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# Prolog Programming - PowerPoint PPT Presentation

Prolog Programming (Volume 3). Dr W.F. Clocksin. Mapping: The Full Map. sqlist( , ) sqlist([], []). sqlist([X|T], [Y|L]) :- Y is X * X, sqlist(T, L). List of numbers. List of squares of numbers. Mapping: The Full Map (cont’d).

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### Prolog Programming(Volume 3)

Dr W.F. Clocksin

sqlist( , )

sqlist([], []).

sqlist([X|T], [Y|L]) :- Y is X * X, sqlist(T, L).

List of numbers

List of squares of numbers

Here is an exercise in compound terms. Map each list element (a number) to a term s(A,B) where A is the number and B is its square.

Input: [1, 9, 15]

Output: [s(1,1), s(9, 81), s(15, 225)]

sqterm([], []).

sqterm([X|T], [s(X,Y)|L]) :-

Y is X * X,

sqterm(T, L).

/* fullmap(In, Out) */

fullmap([], []).

fullmap([X|T], [Y|L]) :-

transform(X,Y), fullmap(T, L).

Here is a typical transformation table…

transform(cat, gatto).

transform(dog, cane).

transform(hamster, criceto).

transform(X, X).

?- fullmap([cat, dog, goat], Z).

Z = [gatto, cane, goat]

A ‘catchall’ rule

Sometimes the map needs to be sensitive to the input data:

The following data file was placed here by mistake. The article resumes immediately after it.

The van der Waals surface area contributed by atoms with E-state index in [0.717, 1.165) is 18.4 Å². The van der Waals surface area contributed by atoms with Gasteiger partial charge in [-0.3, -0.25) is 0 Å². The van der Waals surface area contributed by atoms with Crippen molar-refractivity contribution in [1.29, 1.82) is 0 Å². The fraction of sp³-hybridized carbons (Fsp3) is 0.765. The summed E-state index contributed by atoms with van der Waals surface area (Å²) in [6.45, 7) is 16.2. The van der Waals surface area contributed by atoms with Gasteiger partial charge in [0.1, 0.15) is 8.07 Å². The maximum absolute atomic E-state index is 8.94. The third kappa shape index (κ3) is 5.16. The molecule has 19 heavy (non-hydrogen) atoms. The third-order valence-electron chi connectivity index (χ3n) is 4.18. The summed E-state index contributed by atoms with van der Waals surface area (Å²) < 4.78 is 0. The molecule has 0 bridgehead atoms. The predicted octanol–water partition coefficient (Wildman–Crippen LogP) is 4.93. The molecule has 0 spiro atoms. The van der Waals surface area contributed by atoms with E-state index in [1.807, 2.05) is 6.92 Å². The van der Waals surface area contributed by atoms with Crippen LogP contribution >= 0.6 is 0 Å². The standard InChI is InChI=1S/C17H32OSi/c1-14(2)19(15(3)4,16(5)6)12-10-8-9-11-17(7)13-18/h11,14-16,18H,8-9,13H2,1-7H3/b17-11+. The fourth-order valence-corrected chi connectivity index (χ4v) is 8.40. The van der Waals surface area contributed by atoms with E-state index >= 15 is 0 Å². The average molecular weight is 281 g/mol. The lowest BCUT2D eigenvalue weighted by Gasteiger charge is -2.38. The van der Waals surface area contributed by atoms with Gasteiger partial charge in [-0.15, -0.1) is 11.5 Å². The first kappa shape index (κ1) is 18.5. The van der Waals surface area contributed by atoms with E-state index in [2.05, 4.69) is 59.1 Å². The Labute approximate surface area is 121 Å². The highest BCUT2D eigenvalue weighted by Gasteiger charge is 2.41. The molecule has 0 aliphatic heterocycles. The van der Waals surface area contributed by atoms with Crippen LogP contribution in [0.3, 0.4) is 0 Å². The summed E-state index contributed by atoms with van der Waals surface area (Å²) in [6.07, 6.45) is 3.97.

Input: [1, 3, w, 5, goat]

Output: [1, 9, w, 25, goat]

squint([], []).

squint([X|T], [Y|L]) :-

integer(X),

Y is X * X, squint(T, L).

squint([X|T], [X|L]) :- squint(T,L).

Just use a separate clause for each choice

Using the infix binary compound term *, it is easy enough to give some mathematical reality to the map:

Input: [1, 3, w, 5, goat]

Output: [1, 9, w*w, 25, goat*goat]

squint([], []).

squint([X|T], [Y|L]) :-

integer(X),

Y is X * X, squint(T, L).

squint([X|T], [X*X|L]) :- squint(T,L).

Given an input list, partially map it to an output list.

evens([], []).

evens([X|T], [X|L]) :- 0 is X mod 2, evens(T, L)

evens([X|T], L) :- 1 is X mod 2, evens(T, L).

?- evens([1, 2, 3, 4, 5, 6], Q),

Q = [2, 4, 6].

partial([], []).

partial([X|T], [X|L]) :- include(X), partial(T, L)

partial([X|T], L) :- partial(T, L).

For example,

include(X) :- X >= 0.

?- partial([-1, 0, 1, -2, 2], X),

X = [0, 1, 2].

Exercise: Write a program that ‘censors’ and input list, by making a new list in which certain prohibited words do not appear. To do this, define a predicate prohibit such that prohibit(X) succeeds if X is a censored word. For example,

prohibit(bother).

prohibit(blast).

prohibit(drat).

prohibit(fiddlesticks).

censor([], []).

censor([H|T], T1) :- prohibit(H), censor(T, T1).

censor([H|T], [H|T1]) :- censor(T, T1).

setify([], []).

setify([X|T], L) :- member(X,T), setify(T, L).

setify([X|T], [X|L]) :- setify(T, L).

Before, we saw how to prevent loops (when searching a graph) by keeping a ‘trail’ of the nodes visited so far. Here is another way to think about the problem.

Keep a list of all the visitable nodes. As each node is visited, strike it off the list and pass the reduced list to the recursive call. Backtracking restores the old list, so alternative paths can be searched.

First, a predicate to reduce the list.